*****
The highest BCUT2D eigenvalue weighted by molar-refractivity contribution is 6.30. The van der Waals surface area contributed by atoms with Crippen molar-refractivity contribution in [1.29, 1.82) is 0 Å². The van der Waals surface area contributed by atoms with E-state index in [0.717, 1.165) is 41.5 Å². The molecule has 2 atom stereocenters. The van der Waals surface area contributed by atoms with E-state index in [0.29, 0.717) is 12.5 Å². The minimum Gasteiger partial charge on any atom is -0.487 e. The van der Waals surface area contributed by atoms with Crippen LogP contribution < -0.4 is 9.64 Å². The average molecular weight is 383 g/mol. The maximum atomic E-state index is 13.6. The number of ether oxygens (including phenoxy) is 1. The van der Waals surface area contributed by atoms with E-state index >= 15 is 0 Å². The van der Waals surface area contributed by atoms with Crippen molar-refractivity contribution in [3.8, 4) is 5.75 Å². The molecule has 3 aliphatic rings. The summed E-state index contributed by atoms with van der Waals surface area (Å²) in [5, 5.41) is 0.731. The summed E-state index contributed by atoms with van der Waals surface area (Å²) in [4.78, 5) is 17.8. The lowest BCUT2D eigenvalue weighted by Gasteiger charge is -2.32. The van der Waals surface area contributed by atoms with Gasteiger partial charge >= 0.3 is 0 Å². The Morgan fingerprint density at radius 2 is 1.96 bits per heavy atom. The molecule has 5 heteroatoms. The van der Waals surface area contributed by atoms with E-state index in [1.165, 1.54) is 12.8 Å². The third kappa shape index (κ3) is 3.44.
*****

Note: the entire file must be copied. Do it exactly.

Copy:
The highest BCUT2D eigenvalue weighted by molar-refractivity contribution is 6.30. The van der Waals surface area contributed by atoms with Crippen molar-refractivity contribution in [1.29, 1.82) is 0 Å². The van der Waals surface area contributed by atoms with E-state index in [0.717, 1.165) is 41.5 Å². The molecule has 2 atom stereocenters. The van der Waals surface area contributed by atoms with E-state index in [0.29, 0.717) is 12.5 Å². The minimum Gasteiger partial charge on any atom is -0.487 e. The van der Waals surface area contributed by atoms with Crippen LogP contribution < -0.4 is 9.64 Å². The average molecular weight is 383 g/mol. The maximum atomic E-state index is 13.6. The number of ether oxygens (including phenoxy) is 1. The van der Waals surface area contributed by atoms with E-state index >= 15 is 0 Å². The van der Waals surface area contributed by atoms with Crippen molar-refractivity contribution in [3.8, 4) is 5.75 Å². The molecule has 3 aliphatic rings. The summed E-state index contributed by atoms with van der Waals surface area (Å²) in [5, 5.41) is 0.731. The summed E-state index contributed by atoms with van der Waals surface area (Å²) in [4.78, 5) is 17.8. The lowest BCUT2D eigenvalue weighted by Gasteiger charge is -2.32. The van der Waals surface area contributed by atoms with Gasteiger partial charge >= 0.3 is 0 Å². The Morgan fingerprint density at radius 2 is 1.96 bits per heavy atom. The molecule has 5 heteroatoms. The van der Waals surface area contributed by atoms with E-state index in [1.165, 1.54) is 12.8 Å². The third kappa shape index (κ3) is 3.44.